Western Region Peace Council Condemns Violence During Voter Registration Exercise

Reverend John Ernest Kwofie, the Chairman of the Western Region Peace Council, has condemned the pockets of violence during the on-going voter registration exercise in the country.

He, therefore, called on the authorities to bring the perpetrators to book to serve as a deterrent to others.

Rev. Kwofie said this during the opening of a two-day advocacy campaign workshop on the eradication of vigilantism in Ghana organized by the National Peace Council in Takoradi.

The workshop attended by political parties mainly NPP and NDC, Civil Society Organizations, Faith-based organizations, the Media and other relevant stakeholders, was to create awareness through advocacy campaigns on Act (999), as well as the Roadmap and Code of Conduct of Political Parties.

Rev Kwofie pointed out that politically related violence perpetrated by party-affiliated vigilante groups had become a major threat to democracy and the country’s peace, adding "this worrying trend, therefore, calls for concerted efforts by all and sundry to help in fighting the menace."

He appealed to political parties to respect the Vigilantism and Related Offences Act 2019 (Act 999) when planning their campaign activities for election 2020.

He said the enactment of Act 999 was borne out of the realization that vigilantism could no longer be tolerated in the nation’s body politic.

“We have come of age in our democratic dispensation, hence the need to reshape our political activities to catch up with the modern trends of politics,” he said.

Rev.Kwofie noted that if political parties respected the Act, the country would once again advance its democratic credentials with yet another smooth and peaceful election in December 2020.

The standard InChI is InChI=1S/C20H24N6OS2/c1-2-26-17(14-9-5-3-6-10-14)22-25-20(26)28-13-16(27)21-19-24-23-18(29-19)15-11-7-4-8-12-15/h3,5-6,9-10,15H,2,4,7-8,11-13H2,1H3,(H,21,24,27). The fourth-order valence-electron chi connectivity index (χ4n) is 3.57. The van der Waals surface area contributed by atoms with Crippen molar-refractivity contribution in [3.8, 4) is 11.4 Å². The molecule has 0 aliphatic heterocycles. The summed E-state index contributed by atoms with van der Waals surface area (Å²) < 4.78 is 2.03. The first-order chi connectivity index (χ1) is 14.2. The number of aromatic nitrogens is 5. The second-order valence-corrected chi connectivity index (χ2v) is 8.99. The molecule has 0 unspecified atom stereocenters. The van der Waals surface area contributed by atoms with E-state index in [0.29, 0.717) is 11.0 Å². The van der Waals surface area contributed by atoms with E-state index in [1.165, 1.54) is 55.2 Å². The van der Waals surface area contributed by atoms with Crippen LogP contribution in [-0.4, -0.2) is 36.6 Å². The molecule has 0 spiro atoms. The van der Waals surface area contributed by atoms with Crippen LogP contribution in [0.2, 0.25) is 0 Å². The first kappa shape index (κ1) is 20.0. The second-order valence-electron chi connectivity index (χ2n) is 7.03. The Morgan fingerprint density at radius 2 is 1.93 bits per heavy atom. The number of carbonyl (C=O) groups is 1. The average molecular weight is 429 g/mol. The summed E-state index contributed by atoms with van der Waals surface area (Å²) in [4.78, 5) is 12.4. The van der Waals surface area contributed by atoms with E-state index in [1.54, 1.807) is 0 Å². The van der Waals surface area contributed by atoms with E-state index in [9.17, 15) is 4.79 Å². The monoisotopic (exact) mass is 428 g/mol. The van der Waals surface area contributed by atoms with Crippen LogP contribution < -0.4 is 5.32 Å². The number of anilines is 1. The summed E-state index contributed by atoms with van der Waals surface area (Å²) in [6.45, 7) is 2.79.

“The Security Agencies are encouraged to enforce the Vigilantism and Related Offences Act 2019 (Act 999) to the letter without any fear or favour especially in this election year and beyond,” he said.

Rev. Kwofie pledged the commitment of the Council to continue to educate, sensitize and dialogue with stakeholders to ensure peace in the region and beyond.

For her part, the Western Regional Minister, Mrs Eugenia Gifty Kusi commended the National Peace Council for leading the way to educate and sensitize members of the various political parties on the existence of the Act.

She was happy the two major political parties were signatories to the Act and expressed the hope that the leadership of the various political parties would, in turn, sensitize their supporters to adhere to the Act and the Code of Conduct in carrying out their campaigns devoid of violence.

She said it was unfortunate that "at this level of our Democratic dispensation, political parties and politicians use airwaves to insult themselves and turn round to blame state institutions for it.”

Mrs Kusi, therefore, tasked Political parties to continuously talk about the Act until it was understood and respected by all.

She assured the Regional Peace Council of the Regional Coordinating Council support and urged all to maintain the peace in the region before, during and after the elections.

Mr George Amoh, the Acting Executive Secretary of the National Peace Council, who took the participants through the Vigilantism and Related Offences Act 2019 (Act 999), described it as very important and urged political parties to abide by the provisions to ensure peace in the country.

He explained that the Act was not only for political parties but also land guards, political office holders, member of a political party and public office holders.

Mr Amoh said under the Act, it was an offence punishable by law to fund vigilantism activities and urged those engaged in the practice to desist from it.

He advised political parties and the public to be guided by the Act and ensure their activities were in line with the provisions of the Act to avoid any breach and suffering the punishment.




 
 
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